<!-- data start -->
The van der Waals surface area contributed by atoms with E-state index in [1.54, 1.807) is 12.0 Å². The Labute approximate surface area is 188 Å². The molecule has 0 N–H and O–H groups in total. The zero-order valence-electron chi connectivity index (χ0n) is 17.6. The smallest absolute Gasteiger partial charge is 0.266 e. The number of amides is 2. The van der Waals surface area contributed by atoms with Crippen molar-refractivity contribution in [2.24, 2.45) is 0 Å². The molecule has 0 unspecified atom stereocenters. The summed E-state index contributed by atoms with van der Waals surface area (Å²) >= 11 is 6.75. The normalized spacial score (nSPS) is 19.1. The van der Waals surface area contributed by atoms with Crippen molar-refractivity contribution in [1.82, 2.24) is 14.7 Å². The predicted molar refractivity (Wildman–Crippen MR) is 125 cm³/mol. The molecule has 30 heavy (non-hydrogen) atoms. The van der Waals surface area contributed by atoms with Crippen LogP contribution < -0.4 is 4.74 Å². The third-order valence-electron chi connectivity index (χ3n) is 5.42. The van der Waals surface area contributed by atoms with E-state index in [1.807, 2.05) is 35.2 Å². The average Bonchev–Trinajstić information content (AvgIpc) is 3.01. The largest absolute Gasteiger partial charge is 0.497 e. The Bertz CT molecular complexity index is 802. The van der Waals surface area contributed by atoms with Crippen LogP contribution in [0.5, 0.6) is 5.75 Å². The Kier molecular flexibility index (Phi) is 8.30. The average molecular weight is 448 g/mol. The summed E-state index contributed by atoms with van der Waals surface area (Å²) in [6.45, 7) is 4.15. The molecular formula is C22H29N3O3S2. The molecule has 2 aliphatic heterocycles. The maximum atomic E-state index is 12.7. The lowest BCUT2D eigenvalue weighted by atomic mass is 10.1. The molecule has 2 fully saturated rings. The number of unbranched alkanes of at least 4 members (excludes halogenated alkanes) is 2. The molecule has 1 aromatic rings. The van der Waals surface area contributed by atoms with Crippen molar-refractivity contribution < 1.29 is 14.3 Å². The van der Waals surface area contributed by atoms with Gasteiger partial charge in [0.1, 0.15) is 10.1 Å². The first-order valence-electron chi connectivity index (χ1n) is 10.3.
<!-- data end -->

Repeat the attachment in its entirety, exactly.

The van der Waals surface area contributed by atoms with E-state index in [1.54, 1.807) is 12.0 Å². The Labute approximate surface area is 188 Å². The molecule has 0 N–H and O–H groups in total. The zero-order valence-electron chi connectivity index (χ0n) is 17.6. The smallest absolute Gasteiger partial charge is 0.266 e. The number of amides is 2. The van der Waals surface area contributed by atoms with Crippen molar-refractivity contribution in [2.24, 2.45) is 0 Å². The molecule has 0 unspecified atom stereocenters. The summed E-state index contributed by atoms with van der Waals surface area (Å²) >= 11 is 6.75. The normalized spacial score (nSPS) is 19.1. The van der Waals surface area contributed by atoms with Crippen molar-refractivity contribution in [1.82, 2.24) is 14.7 Å². The predicted molar refractivity (Wildman–Crippen MR) is 125 cm³/mol. The molecule has 30 heavy (non-hydrogen) atoms. The van der Waals surface area contributed by atoms with Crippen LogP contribution < -0.4 is 4.74 Å². The third-order valence-electron chi connectivity index (χ3n) is 5.42. The van der Waals surface area contributed by atoms with E-state index in [1.807, 2.05) is 35.2 Å². The average Bonchev–Trinajstić information content (AvgIpc) is 3.01. The largest absolute Gasteiger partial charge is 0.497 e. The Bertz CT molecular complexity index is 802. The van der Waals surface area contributed by atoms with Crippen LogP contribution in [0.5, 0.6) is 5.75 Å². The Kier molecular flexibility index (Phi) is 8.30. The average molecular weight is 448 g/mol. The summed E-state index contributed by atoms with van der Waals surface area (Å²) in [6.45, 7) is 4.15. The molecular formula is C22H29N3O3S2. The molecule has 2 aliphatic heterocycles. The maximum atomic E-state index is 12.7. The lowest BCUT2D eigenvalue weighted by atomic mass is 10.1. The molecule has 2 fully saturated rings. The number of unbranched alkanes of at least 4 members (excludes halogenated alkanes) is 2. The molecule has 1 aromatic rings. The van der Waals surface area contributed by atoms with Crippen molar-refractivity contribution < 1.29 is 14.3 Å². The van der Waals surface area contributed by atoms with Gasteiger partial charge in [0.1, 0.15) is 10.1 Å². The first-order valence-electron chi connectivity index (χ1n) is 10.3.